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This is how china targeting Tibet and distributing #FreeTibet movement. Where is panchen lama?

FreeTibet movement

May 26, 2020

Republican senator Scott Perry has introduced a bill in the United States Congress to recognize Tibet as an independent nation.

US Representative Scott Perry has also introduced a similar bill for Hong Kong.


JANUARY 28, 2020


The 2002 Tibetan Policy Act, in a series of congressional moves to strengthen America’s stance towards China.

The Tibet Policy and Support Act, introduced by Rules Committee Chairman Jim McGovern, a Massachusetts Democrat, alongside a bipartisan roster of cosponsors, passed with an overwhelming vote of 392-22.

The legislation would establish as US policy that the succession of Tibetan Buddhist leaders, including a future 15th Dalai Lama, be left solely to the Tibetan Buddhist community, without interference from the Chinese government.

The bill states that if Chinese officials interfere in the process of recognizing a successor or reincarnation of the Dalai Lama, they will be subject to sanctions under the Global Magnitsky Act.

It also calls for the establishment of a US consulate in Lhasa, the capital of the Tibet Autonomous Region. Tibet is an internationally recognized autonomous region within the People’s Republic of China, though many Tibetans dispute the legitimacy of China’s rule.

Earlier , US Secretary of State Mike Pompeo demanded that China should immediately make the Panchen Lama’s whereabouts public and uphold its international commitments to promote religious freedom. Pompeo’s statement, calling where he called the Panchen Lama one of the most important figures in Tibetan Buddhism with spiritual authority second only to the Dalai Lama, had irked Beijing.

Jan 30, 2020

Tibetan Govt-In-Exile questions China’s intent behind closing Dalai Lama’s residence over coronavirus outbreak

over China’s intent behind the decision to shut Dalai Lama’s official residence as part of its efforts to prevent the spread of coronavirus, describing it as a political move aimed at stopping the Tibetans from celebrating their upcoming New Year((Losar (Tibetan New Year)

The Potala Palace is not just under the Chinese government but is also a UNESCO World Heritage site.


What should be made explicitly clear in these answers is that China’s interest has nothing to do with an affinity for the Tibetan culture, people, or identity. That sounds like a heavy bias on my part, but it’s evidenced by 6 decades of China’s horrific activities in Tibet.

China has two general reasons for wanting Tibet. The first and most significant is natural resources and land use. Given China’s population density and industry, this is fairly self-evident. As one statistic already shows, 80% of Tibet’s forests have been removed by the Chinese (54 billion dollars worth). Citing such statistics can gone on for a long while, but it gets super depressing. Not to mention how much toxic and nuclear waste has been dumped in Tibet. It’s been a horribly destructive occupation.

The second reason is a fatuous show of identity. The licence for China’s invasion is that “Tibet” was historically part of “China”. And China wants Tibet because it was a part of themselves that they’ve “lost”. But, as the other posts do well in pointing out, so were a dozen or more other places we now recognize as independent countries. Those who would make the argument that China has the right to occupy Tibet because it’s “theirs” must extend that precedent to, say, China invading Iran. After all, it’s theirs. So is South Korea. So is the Ukraine. And there’s no reason for Mongolia to exist. Afghanistan is out. It’s a childish claim and it falls apart under scrutiny.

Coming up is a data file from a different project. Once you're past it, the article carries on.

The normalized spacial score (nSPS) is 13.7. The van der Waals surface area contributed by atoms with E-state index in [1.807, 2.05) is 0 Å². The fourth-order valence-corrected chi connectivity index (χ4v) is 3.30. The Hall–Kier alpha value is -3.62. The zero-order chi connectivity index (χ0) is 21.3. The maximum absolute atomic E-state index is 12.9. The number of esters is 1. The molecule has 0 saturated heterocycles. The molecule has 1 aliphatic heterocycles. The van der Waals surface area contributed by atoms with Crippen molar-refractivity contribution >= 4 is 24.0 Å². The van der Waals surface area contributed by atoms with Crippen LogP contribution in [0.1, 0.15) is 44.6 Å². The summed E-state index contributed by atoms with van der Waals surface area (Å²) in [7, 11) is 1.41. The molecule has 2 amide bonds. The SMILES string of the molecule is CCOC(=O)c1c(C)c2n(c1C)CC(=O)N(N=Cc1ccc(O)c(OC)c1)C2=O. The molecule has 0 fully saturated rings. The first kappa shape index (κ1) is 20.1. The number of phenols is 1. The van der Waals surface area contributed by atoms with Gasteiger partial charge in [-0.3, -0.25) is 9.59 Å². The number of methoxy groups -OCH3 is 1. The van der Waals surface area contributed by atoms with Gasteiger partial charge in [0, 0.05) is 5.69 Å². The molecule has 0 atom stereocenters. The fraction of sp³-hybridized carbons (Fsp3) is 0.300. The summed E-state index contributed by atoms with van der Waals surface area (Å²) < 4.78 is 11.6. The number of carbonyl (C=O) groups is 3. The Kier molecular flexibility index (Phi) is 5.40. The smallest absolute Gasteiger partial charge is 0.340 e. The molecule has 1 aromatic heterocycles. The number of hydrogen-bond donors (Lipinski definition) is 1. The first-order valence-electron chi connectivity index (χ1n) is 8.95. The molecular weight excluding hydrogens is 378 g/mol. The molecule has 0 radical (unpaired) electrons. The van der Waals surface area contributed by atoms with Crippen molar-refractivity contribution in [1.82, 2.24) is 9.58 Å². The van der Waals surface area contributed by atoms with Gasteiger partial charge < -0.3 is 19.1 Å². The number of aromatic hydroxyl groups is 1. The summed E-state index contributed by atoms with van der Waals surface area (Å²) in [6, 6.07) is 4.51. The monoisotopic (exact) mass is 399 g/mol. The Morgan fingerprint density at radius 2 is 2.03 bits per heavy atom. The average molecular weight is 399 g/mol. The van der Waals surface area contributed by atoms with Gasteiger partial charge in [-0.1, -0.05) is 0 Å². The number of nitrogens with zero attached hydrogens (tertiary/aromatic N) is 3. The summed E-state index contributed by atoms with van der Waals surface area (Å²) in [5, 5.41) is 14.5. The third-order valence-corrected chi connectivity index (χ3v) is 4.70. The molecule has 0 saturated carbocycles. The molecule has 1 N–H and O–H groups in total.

To reiterate my first point, China has systematically destroyed the fabric of Tibetan existence. Ninety-five percent of the religious buildings (monasteries, temples, shrines, etc) have been razed. The Tibetan people have been murdered, tortured, subjugated, threatened, starved, imprisoned, burned-out, mutilated. Tibetan women were sterilized and many, when pregnant, were given forced abortions. Add to that the murder of about 1,200,000 Tibetan people (mostly non-violent Buddhists, a heck of a lot of them monks – and you have the genocide of nearly 1/3rd of the population) China does not have warm and soft feelings about Tibet. And it’s certainly not bringing Tibet back into the family as a sympathetic reunion with a prodigal son



Chinese occupation 1935 – The man who will later become the 14th Dalai Lama is born to a peasant family in a small village in Tibet.

1949 – Mao Zedong proclaims the founding of the People’s Republic of China (PRC), a communist state born out of a brutal and bloody civil war. Zedong threatens Tibet with “liberation”.

1950 – The Dalai Lama, now aged 15, officially becomes head of state. 1951 – Tibetan leaders are forced to sign a treaty dictated by China. The treaty, known as the “Seventeen Point Agreement”, professes to guarantee Tibetan autonomy and to respect the Buddhist religion but also allows the establishment of Chinese civil and military headquarters at Lhasa (Tibet’s capital). The Chinese government regards the Seventeen Point Agreement as a legal contract that was mutually welcomed by both governments and by the Tibetan people. However, the Tibetan people – including the 14th Dalai Lama – consider it invalid and as having been signed under duress. The Seventeen Point Agreement and its interpretation is one of the central themes of the Tibet-China debate. The Agreement can be read here.

1950s– Gradually mounting resentment against Chinese rule leads to outbreaks of armed resistance. 1959 Tibetan uprising & its aftermath

1959 Tibetan uprising & its aftermath

1959 – Full-scale uprising breaks out in Lhasa. Tens of thousands die when the Chinese brutally suppress resistance.